Financial Planning

Bridging the gap between finance and the supply chain

By Cathie Hall, K3 Syspro
Financial Planning
Published: 26 October 2016

Many Chief Financial Officers (CFO) will agree that in today’s wider business landscape, a disconnect still exists between finance and the supply chain. There are a number of factors which combine to cause this, with some of the most common being the result of marketplace volatility, supply chain complexity and overwhelming volumes of data.

For many businesses, this disconnect is a result of internal factors and is often caused by disjointed pools of data. While CFOs collect, analyse and utilise financial data, so too do engineers do the same with production data, but only in the rarest of cases do these overlap. The result is a short sighted view of operations, which can lead to unnecessary supply chain complexion, unexploited resources and wasted costs.

In order to overcome this disconnect, businesses need to adopt an enterprise-wide collaborative approach to business strategy. By utilising integrated business planning, companies can bring internal functions together with external partners to successfully make decisions that balance supply and demand, manage assets, prioritise products and customers, and mitigate supply chain risks. This collaborative approach affords businesses overall perspective of the entire organisation and its supply chain, effectively leveraging all available information.

A collaborative approach to effective business planning should be underpinned by a robust ERP solution which analyses a company’s entire transactional data, relating to labour, materials and overheads. Within these individual functions, CFOs are often uncertain how transactional data can benefit their roles, mistakenly viewing ERP as a tool which solely manages jobs and resources. However, when gathered, extracted, and analysed together, these individual data lakes can provide a transparent view of the supply chain.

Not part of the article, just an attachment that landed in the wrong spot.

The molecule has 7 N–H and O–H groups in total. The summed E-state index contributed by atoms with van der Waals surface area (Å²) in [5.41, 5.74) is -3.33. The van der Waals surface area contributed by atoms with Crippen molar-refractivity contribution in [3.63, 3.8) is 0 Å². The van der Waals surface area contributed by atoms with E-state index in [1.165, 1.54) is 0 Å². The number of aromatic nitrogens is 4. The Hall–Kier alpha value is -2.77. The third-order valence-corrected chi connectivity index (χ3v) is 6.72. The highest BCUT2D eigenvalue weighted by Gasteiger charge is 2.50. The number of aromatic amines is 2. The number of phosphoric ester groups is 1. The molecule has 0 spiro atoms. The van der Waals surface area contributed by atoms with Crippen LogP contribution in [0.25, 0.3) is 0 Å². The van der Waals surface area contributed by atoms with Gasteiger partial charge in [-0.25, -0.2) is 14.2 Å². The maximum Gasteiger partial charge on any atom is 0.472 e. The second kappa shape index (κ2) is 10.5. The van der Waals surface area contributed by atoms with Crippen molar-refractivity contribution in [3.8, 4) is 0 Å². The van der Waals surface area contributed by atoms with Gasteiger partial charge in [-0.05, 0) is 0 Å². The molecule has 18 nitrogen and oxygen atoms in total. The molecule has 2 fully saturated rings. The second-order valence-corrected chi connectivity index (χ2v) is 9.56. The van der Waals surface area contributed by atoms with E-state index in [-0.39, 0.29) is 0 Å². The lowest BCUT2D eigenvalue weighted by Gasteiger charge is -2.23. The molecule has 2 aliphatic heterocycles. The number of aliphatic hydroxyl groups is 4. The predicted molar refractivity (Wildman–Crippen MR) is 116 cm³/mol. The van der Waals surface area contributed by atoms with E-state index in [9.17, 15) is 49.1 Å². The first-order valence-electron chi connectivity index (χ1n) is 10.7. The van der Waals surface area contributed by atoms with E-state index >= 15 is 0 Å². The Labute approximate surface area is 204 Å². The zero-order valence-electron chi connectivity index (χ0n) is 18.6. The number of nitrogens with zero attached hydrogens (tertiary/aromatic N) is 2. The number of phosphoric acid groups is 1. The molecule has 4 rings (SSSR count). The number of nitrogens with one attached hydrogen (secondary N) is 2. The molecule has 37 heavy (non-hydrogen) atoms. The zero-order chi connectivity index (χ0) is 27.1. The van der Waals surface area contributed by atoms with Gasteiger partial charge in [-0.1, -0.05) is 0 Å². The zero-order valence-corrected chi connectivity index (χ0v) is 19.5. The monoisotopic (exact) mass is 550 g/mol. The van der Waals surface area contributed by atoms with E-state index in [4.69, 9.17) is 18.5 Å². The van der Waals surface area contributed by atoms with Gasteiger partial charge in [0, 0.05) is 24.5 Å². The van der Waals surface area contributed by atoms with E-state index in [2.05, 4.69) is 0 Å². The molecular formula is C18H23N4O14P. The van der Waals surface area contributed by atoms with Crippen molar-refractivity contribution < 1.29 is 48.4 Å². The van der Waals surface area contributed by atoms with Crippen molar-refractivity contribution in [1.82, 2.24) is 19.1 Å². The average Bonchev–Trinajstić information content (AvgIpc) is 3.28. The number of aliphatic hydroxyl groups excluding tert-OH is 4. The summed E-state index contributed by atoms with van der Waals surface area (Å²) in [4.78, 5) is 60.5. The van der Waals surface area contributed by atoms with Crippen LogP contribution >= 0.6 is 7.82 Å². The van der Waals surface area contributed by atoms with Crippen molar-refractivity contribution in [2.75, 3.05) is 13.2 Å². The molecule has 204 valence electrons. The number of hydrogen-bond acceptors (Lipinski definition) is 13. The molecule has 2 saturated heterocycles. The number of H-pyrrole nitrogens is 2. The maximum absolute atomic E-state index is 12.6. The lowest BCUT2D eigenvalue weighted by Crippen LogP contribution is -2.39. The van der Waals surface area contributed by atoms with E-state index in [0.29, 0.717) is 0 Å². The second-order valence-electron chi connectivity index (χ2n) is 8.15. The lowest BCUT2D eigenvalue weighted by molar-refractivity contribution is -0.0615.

Beyond resource planning
Previously, CFOs have accessed the information they require from within designated ERP finance modules, generating reports such as ledgers, trail balance data, overall balance sheets and quarterly financial statements. Moving beyond this and exploring the ways in which information stored within other ERP modules is key to effectively leveraging business opportunities.

Since they first burst onto the scene some 60 years ago, ERP systems have significantly evolved and their capabilities now extend far beyond managing resources. Today they hold the capabilities to bring together planning and forecasting modules, inventory optimisation and warehouse management modules, with advanced quality management and increased business analytics and reporting functions. It makes sense that as the capabilities of ERP have increased over the years, the ways in which businesses can harness, analyse and use this data to greater effect have also increased.